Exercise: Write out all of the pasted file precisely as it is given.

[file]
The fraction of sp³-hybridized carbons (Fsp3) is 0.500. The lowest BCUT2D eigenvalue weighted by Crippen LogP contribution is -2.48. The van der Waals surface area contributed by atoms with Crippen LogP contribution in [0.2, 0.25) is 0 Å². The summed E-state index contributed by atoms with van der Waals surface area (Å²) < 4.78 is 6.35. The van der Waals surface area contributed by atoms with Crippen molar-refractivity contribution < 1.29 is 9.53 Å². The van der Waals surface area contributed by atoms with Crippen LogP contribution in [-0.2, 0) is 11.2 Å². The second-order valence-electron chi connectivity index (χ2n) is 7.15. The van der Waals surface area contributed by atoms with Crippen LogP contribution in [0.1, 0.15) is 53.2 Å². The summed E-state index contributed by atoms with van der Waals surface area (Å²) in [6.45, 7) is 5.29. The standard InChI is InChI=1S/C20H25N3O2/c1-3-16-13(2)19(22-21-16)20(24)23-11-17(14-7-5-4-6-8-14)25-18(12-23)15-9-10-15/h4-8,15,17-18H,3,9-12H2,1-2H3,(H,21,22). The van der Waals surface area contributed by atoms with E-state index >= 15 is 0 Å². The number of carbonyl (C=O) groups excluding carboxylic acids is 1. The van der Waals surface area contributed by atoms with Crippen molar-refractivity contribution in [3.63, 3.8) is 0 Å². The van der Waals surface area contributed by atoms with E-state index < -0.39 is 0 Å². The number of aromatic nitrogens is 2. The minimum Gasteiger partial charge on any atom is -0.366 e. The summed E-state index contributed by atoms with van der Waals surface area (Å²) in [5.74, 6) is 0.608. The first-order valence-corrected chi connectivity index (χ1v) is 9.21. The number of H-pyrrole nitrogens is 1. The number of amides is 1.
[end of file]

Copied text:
The fraction of sp³-hybridized carbons (Fsp3) is 0.500. The lowest BCUT2D eigenvalue weighted by Crippen LogP contribution is -2.48. The van der Waals surface area contributed by atoms with Crippen LogP contribution in [0.2, 0.25) is 0 Å². The summed E-state index contributed by atoms with van der Waals surface area (Å²) < 4.78 is 6.35. The van der Waals surface area contributed by atoms with Crippen molar-refractivity contribution < 1.29 is 9.53 Å². The van der Waals surface area contributed by atoms with Crippen LogP contribution in [-0.2, 0) is 11.2 Å². The second-order valence-electron chi connectivity index (χ2n) is 7.15. The van der Waals surface area contributed by atoms with Crippen LogP contribution in [0.1, 0.15) is 53.2 Å². The summed E-state index contributed by atoms with van der Waals surface area (Å²) in [6.45, 7) is 5.29. The standard InChI is InChI=1S/C20H25N3O2/c1-3-16-13(2)19(22-21-16)20(24)23-11-17(14-7-5-4-6-8-14)25-18(12-23)15-9-10-15/h4-8,15,17-18H,3,9-12H2,1-2H3,(H,21,22). The van der Waals surface area contributed by atoms with E-state index >= 15 is 0 Å². The number of carbonyl (C=O) groups excluding carboxylic acids is 1. The van der Waals surface area contributed by atoms with Crippen molar-refractivity contribution in [3.63, 3.8) is 0 Å². The van der Waals surface area contributed by atoms with E-state index < -0.39 is 0 Å². The number of aromatic nitrogens is 2. The minimum Gasteiger partial charge on any atom is -0.366 e. The summed E-state index contributed by atoms with van der Waals surface area (Å²) in [5.74, 6) is 0.608. The first-order valence-corrected chi connectivity index (χ1v) is 9.21. The number of H-pyrrole nitrogens is 1. The number of amides is 1.